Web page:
I just got back from an amazing painting trip to Newquay in Cornwall and wanted to share it with you. The weather forecast looked pretty decent, but the Gods must have been smiling as I was treated to two days of unspoiled sun-baked perfection (albeit a difficult and incredibly windy first day) I drove down on Wednesday morning with the car loaded with about 18 boards of varying sizes and a few picnic supplies. While pulling over to set up the sat-nav I stumbled across this Spitfire in someones front garden. Marvellous. Not something you see every day!
I headed to Bedruthen steps for the first painting of the day as I wanted to work my way around the Cornish coast in sequence, seeing as the last beach I visited on the previous trip was was Treyarnon bay which is just up the road. Bedruthan steps are pretty dramatic and sit there getting pounded by a green sea as birds circle over the steep cliffs. It’s great. I did a 12 x 10″ then walked further down to the steps themselves which lead incredibly steeply to the beach. As interesting as this was it didn’t provide a better painting spot so I retreated back to my original spot and did a 14 x 12″. The wind was gusting with gusto and if it wasn’t for pushing my tripod against the wooden fence, I’d have been in real trouble. A fair few onlookers came down to ask me if I was mad as they could hardly stand up as they walked along the cliff edge. I told them light breezes are nothing to worry about and got on with it. Hardcore. The light and sky was changing very quickly as it always does with high wind, so the colour temperatures were all over the place. I felt I kinda captured it though.
Painting in the wind is really tiring, so I retreated to the car for a coffee on the camp stove and some chocolate. It’s great to be able to have these treats in the middle of nowhere and they bring real comfort after an intense period of work in difficult conditions.
Next up was watergate bay in Newquay. I have never been to Newquay before (how, I don’t know, everyone seems to know it well apart from me) so was keen to see the place and was really pleasantly surprised. The bays around the town are wonderful, it’s a pretty special place and I can see why so many people descend on it during the summer season. Classic Cornish bays and beaches with a medium-sized town plonked right on the edge of it all. It’s all on your doorstep. I painted looking North first of all, 10 x 8″ as the kite surfers appeared, then spun around to paint South as the sky darkened a bit and people started to leave.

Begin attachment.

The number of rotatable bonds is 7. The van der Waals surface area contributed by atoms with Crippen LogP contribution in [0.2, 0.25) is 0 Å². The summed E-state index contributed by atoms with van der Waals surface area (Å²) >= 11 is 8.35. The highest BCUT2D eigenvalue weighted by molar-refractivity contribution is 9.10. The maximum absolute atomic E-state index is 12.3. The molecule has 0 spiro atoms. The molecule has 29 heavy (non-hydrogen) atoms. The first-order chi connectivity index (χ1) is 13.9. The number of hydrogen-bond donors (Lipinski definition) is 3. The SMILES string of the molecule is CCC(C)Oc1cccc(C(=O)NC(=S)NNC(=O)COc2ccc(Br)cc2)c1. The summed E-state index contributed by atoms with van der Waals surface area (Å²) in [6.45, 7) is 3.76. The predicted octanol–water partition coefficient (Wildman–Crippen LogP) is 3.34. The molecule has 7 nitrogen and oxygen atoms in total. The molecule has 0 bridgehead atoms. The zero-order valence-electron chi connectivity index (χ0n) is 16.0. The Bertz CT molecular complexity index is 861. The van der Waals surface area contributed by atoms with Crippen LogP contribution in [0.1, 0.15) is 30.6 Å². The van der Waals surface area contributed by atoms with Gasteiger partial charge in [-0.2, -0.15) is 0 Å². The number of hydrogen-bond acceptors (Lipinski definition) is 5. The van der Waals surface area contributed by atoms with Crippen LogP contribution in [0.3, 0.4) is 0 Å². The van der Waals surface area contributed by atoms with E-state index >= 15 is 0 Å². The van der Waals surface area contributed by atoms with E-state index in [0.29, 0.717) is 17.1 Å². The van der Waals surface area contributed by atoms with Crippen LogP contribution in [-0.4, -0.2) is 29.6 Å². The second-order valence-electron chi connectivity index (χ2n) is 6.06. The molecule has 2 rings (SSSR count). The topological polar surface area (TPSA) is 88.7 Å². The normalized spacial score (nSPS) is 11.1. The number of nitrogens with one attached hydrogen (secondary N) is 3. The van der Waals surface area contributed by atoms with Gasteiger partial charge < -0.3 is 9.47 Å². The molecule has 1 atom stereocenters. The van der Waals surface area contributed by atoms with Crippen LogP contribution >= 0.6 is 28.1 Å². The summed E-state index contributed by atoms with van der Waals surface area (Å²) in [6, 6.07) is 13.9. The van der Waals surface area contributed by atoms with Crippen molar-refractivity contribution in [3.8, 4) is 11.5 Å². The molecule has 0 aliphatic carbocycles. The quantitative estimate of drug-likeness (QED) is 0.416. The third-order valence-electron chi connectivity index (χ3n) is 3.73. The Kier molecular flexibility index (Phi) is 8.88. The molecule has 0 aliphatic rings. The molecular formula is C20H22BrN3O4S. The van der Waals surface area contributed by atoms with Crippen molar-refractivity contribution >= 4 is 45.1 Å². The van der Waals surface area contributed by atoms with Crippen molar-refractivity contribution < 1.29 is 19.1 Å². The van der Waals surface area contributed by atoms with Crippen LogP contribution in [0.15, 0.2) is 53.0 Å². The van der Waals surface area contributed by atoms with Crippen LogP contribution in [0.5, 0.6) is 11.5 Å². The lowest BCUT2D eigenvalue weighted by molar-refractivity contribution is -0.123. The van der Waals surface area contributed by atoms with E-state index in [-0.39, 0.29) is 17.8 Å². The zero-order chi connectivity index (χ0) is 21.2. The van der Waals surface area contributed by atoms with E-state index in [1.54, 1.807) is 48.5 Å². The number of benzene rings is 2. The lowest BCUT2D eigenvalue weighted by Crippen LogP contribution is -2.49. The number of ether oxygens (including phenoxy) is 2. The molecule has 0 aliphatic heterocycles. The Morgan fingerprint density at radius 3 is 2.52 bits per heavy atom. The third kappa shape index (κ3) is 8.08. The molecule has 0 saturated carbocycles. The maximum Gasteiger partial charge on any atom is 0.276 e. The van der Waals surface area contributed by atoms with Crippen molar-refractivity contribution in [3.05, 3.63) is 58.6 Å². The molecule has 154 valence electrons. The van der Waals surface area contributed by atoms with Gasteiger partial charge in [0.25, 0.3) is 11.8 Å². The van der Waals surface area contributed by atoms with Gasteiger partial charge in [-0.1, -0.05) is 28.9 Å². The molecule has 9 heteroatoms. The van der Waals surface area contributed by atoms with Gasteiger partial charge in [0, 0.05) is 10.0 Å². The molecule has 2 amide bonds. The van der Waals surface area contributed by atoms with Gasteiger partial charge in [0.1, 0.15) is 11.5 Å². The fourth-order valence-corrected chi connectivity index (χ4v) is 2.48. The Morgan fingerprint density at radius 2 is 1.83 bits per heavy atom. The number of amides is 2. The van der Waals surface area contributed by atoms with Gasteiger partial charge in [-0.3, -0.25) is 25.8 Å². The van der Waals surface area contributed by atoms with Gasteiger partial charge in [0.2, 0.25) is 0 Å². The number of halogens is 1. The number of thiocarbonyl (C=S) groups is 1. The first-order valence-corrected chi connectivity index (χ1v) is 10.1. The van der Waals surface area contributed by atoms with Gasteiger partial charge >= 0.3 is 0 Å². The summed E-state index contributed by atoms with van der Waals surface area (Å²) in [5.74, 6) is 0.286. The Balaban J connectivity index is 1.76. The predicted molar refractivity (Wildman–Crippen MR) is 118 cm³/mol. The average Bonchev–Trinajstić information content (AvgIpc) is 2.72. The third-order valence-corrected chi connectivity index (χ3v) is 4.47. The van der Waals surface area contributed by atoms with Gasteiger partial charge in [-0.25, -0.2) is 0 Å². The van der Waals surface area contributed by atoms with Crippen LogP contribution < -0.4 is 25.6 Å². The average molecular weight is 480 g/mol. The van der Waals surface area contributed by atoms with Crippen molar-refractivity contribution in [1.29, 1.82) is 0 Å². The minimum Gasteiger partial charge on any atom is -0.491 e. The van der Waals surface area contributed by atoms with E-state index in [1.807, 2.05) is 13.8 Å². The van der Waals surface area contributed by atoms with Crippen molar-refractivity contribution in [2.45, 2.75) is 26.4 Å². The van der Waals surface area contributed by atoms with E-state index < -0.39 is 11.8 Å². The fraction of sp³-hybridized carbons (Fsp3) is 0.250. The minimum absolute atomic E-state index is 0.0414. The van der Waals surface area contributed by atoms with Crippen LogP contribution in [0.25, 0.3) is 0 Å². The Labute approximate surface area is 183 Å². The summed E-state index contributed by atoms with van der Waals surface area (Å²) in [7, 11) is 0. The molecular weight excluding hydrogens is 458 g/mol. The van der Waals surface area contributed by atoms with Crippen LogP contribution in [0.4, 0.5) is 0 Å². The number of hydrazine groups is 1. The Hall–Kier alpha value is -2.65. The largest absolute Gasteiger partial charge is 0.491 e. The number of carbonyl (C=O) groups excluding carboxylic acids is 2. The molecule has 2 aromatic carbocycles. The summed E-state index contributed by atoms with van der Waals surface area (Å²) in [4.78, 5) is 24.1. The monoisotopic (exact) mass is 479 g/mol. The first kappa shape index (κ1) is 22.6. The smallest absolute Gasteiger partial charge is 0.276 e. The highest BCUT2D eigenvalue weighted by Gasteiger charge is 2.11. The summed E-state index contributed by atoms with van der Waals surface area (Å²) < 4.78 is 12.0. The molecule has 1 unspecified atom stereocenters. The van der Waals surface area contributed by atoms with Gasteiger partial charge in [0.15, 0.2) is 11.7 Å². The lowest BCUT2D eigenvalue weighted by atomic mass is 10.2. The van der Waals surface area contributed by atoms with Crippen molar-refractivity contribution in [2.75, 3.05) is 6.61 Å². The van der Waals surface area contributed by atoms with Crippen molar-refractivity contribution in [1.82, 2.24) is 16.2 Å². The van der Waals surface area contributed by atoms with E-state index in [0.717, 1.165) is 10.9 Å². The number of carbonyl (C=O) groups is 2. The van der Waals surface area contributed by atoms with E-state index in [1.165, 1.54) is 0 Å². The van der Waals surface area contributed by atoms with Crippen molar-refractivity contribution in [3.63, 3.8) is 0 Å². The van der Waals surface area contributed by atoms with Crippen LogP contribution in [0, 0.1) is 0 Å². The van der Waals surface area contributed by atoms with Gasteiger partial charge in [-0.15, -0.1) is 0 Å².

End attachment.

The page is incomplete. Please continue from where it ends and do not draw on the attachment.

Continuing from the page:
I was knackered after this piece so found a pub on the cliff top and stuffed myself to bursting with a pretty decent fish and chips. The beer garden looked out over the bay as the sun set, lovely.
I was staying at an Air B&B called the green house surf hostel (or something!!) which was run by Mark, the nicest bloke you’ll meet in Newquay. It’s a small hostel designed for surfers and complete with pool table and communal fridge. Mark made me feel instantly at home. Here’s a pic of the handsome devil. What a legend.
I had decided to paint locally for a while as it seemed there was easily enough subject matter in Newquay itself to fill a few days painting. I started at Tolcarne, high up on the cliff top looking down onto the beach. The sky was clear as a bell and it was already getting hot. Due to the angle I was at and because I was painting portrait, I could see from the horizon right down onto the sand below. An angle I definitely want to repeat before long as it’s pretty dramatic. I loved it. I enjoyed mixing the colour for the wet sand as it was a combination of cool mauves and warm ochres. A great spot and lots of technical stuff to get my head around.
I packed up and headed for Fistral after Tolcarne and was really impressed upon arrival. Again, I really wasn’t expecting this variety of coastline so close to a big town. The beach was absolutely packed (Don’t these people have jobs?!?) and I set up on the North end, looking south with the sun blasting across the beach from the side. I smothered myself in suncream, gulped a pint of water and got on with a 14 x 12″ I met some nice people while working and helped out with a fair few photos that would have been selfies without my assistance.